Hey Dr. Gridlock, Any updates on the 11th St bridge project? I read that the limited-access link between the SE/SW Freeway and 295 will be completed this fall. Any idea when that will impact Penn. Ave./Sousa bridge and all the commuters who use it to go from SE/SW to 295? As it stands, if there's a problem on 295 N, Pennsylavnia Ave outbound melts down too.

Been there many times myself making that left from Pennsylvania onto 295. Last I heard, the project was still on schedule to open the two new spans for through traffic by the end of the year. Then I think it's another year before the local span opens.

The new through spans will fix the missing link. Drivers who -- let's say -- commute from Bowie to the Pentagon and back will be able to do that on highway all the way once these new spans open.

now that the ICC is open, my husband is debating the merits of Glenmont v. Shady Grove. His ultimate destination is Federal Center SW (at least until the shutdown occurs!). Which direction of the Red Line has fewer delays???

Wow, that's a tough one, regarding the delays. I haven't noticed that one side or the other is better. I was on Red Line train from Glenmont heading toward Union Station on Friday afternoon when a utility pole fell in front of the train and we had to go back and unload at New York Avenue. At the same time, there was trouble on the other side of the line around Twinbrook.

I think the trip from Glenmont might simply be shorter. Your husband is probably transfering at Metro Center to reach Fed Center SW, right? I think there are fewer station stops coming in from Glenmont.

Especially with the tightening budgets...I think that this "voluntary tax" on speeders and red light runners would be a great way to ensure growing funding for transportation needs in the region. We definitely could use the funds for road maintenance and improvement.

I'd be more restrictive. I'd focus the money on traffic safety enhancements. (Of course, sometimes, just patching the potholes would improve traffic safety.)

With the ICC (part 1) going to toll status soon, I have a question about how it will work. I know it is EZ-pass only, and I am debating whether to invest in EZ pass to use this road.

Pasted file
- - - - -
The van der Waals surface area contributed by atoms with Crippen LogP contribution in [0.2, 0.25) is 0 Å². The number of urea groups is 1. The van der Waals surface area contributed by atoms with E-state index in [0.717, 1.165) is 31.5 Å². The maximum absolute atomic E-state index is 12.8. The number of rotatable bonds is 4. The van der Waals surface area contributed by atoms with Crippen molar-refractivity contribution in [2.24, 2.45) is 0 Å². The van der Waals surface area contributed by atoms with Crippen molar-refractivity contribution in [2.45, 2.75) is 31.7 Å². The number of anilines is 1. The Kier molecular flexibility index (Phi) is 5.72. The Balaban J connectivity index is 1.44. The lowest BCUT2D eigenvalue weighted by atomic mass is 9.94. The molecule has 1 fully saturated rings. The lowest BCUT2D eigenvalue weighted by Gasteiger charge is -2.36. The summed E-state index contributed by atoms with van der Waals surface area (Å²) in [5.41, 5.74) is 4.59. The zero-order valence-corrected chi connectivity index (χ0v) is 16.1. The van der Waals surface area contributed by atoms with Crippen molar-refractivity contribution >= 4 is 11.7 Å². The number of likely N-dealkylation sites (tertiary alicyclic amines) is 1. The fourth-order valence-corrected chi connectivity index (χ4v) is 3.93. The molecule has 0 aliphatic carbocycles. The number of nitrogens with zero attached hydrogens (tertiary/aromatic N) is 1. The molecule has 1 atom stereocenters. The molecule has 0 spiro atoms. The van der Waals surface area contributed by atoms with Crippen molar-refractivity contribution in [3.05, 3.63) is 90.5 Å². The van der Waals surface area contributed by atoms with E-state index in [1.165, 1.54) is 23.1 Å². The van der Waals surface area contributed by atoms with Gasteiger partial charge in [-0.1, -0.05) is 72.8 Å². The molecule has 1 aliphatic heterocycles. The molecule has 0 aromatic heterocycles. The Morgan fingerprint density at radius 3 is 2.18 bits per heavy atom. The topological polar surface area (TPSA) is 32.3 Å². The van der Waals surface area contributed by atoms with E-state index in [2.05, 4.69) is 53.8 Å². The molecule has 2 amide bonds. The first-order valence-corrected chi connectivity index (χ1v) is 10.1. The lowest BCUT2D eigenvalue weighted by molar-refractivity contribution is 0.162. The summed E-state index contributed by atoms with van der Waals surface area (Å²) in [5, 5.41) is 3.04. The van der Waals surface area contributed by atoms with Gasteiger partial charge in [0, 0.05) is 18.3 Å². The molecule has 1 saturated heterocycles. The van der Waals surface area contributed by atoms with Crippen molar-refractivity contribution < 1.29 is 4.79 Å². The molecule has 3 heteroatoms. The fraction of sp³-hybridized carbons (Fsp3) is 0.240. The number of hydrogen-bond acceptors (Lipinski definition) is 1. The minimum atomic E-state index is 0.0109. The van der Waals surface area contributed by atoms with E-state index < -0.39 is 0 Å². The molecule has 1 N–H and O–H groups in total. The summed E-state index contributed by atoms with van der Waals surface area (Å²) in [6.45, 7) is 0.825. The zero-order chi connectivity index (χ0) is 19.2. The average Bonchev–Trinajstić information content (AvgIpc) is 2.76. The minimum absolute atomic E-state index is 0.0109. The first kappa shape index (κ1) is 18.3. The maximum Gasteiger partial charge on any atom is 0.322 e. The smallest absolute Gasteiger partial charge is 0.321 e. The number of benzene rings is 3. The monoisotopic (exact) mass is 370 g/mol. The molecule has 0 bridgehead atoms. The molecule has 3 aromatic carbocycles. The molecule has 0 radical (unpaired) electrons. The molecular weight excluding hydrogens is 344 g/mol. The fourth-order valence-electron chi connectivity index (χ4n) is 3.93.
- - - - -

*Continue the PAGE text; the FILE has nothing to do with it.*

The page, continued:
I normally don't travel toll roads enough to make it worthwhile, so I just use cash for the few times a year I cross the bay bridge or travel in NJ and never think twice about it. But this road will be useful to me, especially when it is completely done, so I'm seriously considering it.

But I'm stymied on how. I usually ride a motorcycle. How would I use EZ-pass on a bike? There's no place to mount it. If it was a toll booth sort of thing, I could pull it out and ride one handed for a short stretch, but I don't really see some obvious marker of where the sensor is.

Also, can I transfer my EZ pass from one vehicle to another? Sometimes I use a car, though I prefer the bike.

Follow this link to see how Maryland recommends installing an E-ZPass transponder on your cycle:


Many travelers have been asking me about E-ZPass, because of the ICC opening. Tolling starts next Monday, March 7. There are no toll booths, so you can't pay cash. It's either E-ZPass or the Maryland Transportation Authority takes a picture of your license plate as you pass under the toll gantry and sends you a bill that includes a $3 service charge. Paying the service charge could get pretty annoying in a hurry.

You can get the E-ZPass from Maryland, but you don't have to. Transportation agencies in14 states issue E-ZPasses and you can shop for the best deal. (Many drivers got annoyed at MD when it started charging $1.50 a month as a maintenance fee on the account.)

I think you can't simply move the transponder from one vehicle to another. In fact, my recollection is that you can get a ticket for that. You have to set up the account so you can use multiple vehicles. But on this, carefully check the terms and conditions wherever you're signing up.

As an Olney resident I am SO happy that part of the ICC is open. My trip from Olney to 270 has been cut from 20-30 minutes to less than 10. It has made getting to Virginia so much easier and I'll be going to Gaithersburg/Germantown more often, rather than Rockville Pike, for my shopping and errands.

One question though: I thought Georgia Ave was the stopping point for now, but I see traffic coming and going east of Georgia. I haven't had the chance to head that direction to see where it drops off - can you tell me where the highway ends (for now)?

Norbeck Road, just east of Georgia Avenue. It's a temporary entrance/exit for the ICC and will go away once the rest of the highway opens in about a year.

Right now, though, it's the worst traffic bottleneck I've seen related to the ICC. The Maryland Transportation Authority says traffic engineers are monitoring the traffic flow there and can make some fixes. Authority spokeswoman Cheryl Sparks also told me that the problem might diminish somewhat after tolling starts. It will cost $1.45 at rush hour, and there may not be as many drivers willing to spend that every day.

I'd rather see the traffic problem fixed than drivers get discouraged about using the ICC. We're paying a lot for that road.

I take the Blue Line into DC every morning from Northern Virginia. For the past few weeks, there has been a long delay in getting through Rosslyn, sometimes adding up to 5-10 additional minutes. Is there a track or other issue that isn't being announced?

Metro spokesman Steven Taubenkibel just checked on your question. He says there's no track speed restriction in place anywhere near Rosslyn.

It seems that the planners did not really consider the increased volume exiting on to 270 from 370 now that the ICC is done. The backups in the morning have been considerably longer. Sigh.

This is something I haven't observed, and would like to get some more comments about -- in fact, I'd appreciate it if drivers would tell me about their experiences with the ICC, or around the ICC, by writing to drgridlock@washpost.com.